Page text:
Enhancing the Role of the Administrator to Include Gathering and Disseminating Best Practices Information and Knowledge

It appears from our research that ASC Administrators spend all of their time putting out fires, dealing with scheduling problems, dealing with customer (doctor) complaints, trying to collect their receivables, fighting with insurance companies over the reimbursements they will receive, and dealing with many other day-to-day activities. Administrators have not been encouraged or given the time to create the networks of Administrators who are willing to share information and best practices on a regular basis.

Part of the new role for Administrators and management of ASC's should be for them to learn daily from other ASC's about what is working and what is not working in their industry. Best practices must be shared among ASC's and this information must be sent up to each ASC board and down to each ASC staff member accurately and quickly. With our new communication technologies, setting up these knowledge sharing networks is no longer difficult.


It seems like an easy recommendation to make that Administrators and ASC management should embark on sharing best practice information. This change, like all other changes, will require significant changes in the roles of Administrators, in the relationship among ASC's, and the use of new information technology. The sharing of information across ASC's might run into the argument that each ASC is a competitor of all other ASC's and therefore, they will not share best practice or useful management information. Certainly some ASC's are competitors with other ASC's. However, we believe as the ASC business model and sector of the health care industry matures, many, if not most, ASC Administrators and management would gladly share, on a daily basis, best practice information. We urge every ASC and all associations and trade publications to begin in earnest to substantially increase the sharing of best practice information across the sector. The benefits of this sharing will far exceed the costs given the low cost nature of new information technology.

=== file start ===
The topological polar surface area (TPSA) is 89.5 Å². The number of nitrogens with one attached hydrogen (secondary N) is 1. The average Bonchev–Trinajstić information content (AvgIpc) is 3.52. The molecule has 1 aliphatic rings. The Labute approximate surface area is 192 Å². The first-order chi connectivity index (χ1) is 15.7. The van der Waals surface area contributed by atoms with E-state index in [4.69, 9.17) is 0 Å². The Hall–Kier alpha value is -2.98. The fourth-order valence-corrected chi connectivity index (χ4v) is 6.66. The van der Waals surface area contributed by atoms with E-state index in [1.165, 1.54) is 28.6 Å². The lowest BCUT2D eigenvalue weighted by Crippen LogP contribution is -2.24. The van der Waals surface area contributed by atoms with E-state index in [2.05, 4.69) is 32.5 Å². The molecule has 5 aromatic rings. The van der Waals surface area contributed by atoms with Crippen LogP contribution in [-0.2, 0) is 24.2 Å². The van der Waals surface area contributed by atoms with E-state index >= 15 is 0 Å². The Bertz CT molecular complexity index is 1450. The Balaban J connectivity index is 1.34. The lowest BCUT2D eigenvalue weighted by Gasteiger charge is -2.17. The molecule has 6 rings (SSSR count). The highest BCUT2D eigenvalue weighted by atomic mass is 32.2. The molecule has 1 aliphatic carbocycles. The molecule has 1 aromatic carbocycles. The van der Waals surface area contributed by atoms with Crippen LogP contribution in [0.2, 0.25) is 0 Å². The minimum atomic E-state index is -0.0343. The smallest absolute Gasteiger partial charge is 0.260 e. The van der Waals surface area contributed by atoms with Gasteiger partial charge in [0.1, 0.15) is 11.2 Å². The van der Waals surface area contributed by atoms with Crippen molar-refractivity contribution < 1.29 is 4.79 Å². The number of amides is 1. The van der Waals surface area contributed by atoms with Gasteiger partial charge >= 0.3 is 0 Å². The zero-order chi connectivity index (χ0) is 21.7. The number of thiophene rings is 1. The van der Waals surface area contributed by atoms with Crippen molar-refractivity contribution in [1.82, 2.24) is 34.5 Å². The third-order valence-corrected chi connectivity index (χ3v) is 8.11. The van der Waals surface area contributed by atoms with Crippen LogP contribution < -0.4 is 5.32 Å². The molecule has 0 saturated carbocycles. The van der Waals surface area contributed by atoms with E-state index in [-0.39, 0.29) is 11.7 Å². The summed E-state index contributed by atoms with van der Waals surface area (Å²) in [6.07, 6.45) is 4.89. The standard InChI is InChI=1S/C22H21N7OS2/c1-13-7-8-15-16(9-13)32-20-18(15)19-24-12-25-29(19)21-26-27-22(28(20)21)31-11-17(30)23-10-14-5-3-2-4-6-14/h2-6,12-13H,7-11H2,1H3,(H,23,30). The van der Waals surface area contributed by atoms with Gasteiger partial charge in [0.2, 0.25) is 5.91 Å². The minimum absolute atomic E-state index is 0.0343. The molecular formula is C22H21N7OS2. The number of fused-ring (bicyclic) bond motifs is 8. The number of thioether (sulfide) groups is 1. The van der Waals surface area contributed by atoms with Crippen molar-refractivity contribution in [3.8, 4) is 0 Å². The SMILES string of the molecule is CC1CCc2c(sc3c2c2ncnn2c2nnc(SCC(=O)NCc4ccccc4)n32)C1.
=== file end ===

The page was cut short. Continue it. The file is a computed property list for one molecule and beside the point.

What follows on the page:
About the Authors

Herb Rubenstein is the President of Herb Rubenstein Consulting, a consulting firm to businesses and individuals with its headquarters in Denver, Colorado. He is the author of two business books, Breakthrough, Inc.: High Growth Strategies for Entrepreneurial Organizations and Leadership for Lawyers, and over 100 articles on business strategy, entrepreneurship, leadership, and improving how organizations function and deliver value. He can be reached at He can also be reached at (303) 279-1878. The website for the Herb Rubenstein Consulting is .

Cher Pascoe is a Medical Marketing Professional and President of her own strategic consulting firm, Pascoe Professional, Inc. Cher has over twenty-three years specializing in all aspects of medical marketing and serves as Senior Advisor to The White House Health Project, a twelve year project, developing and measuring ROI of employer-based health education, wellness and prevention programs. She can be reached at (303) 232-8161 or .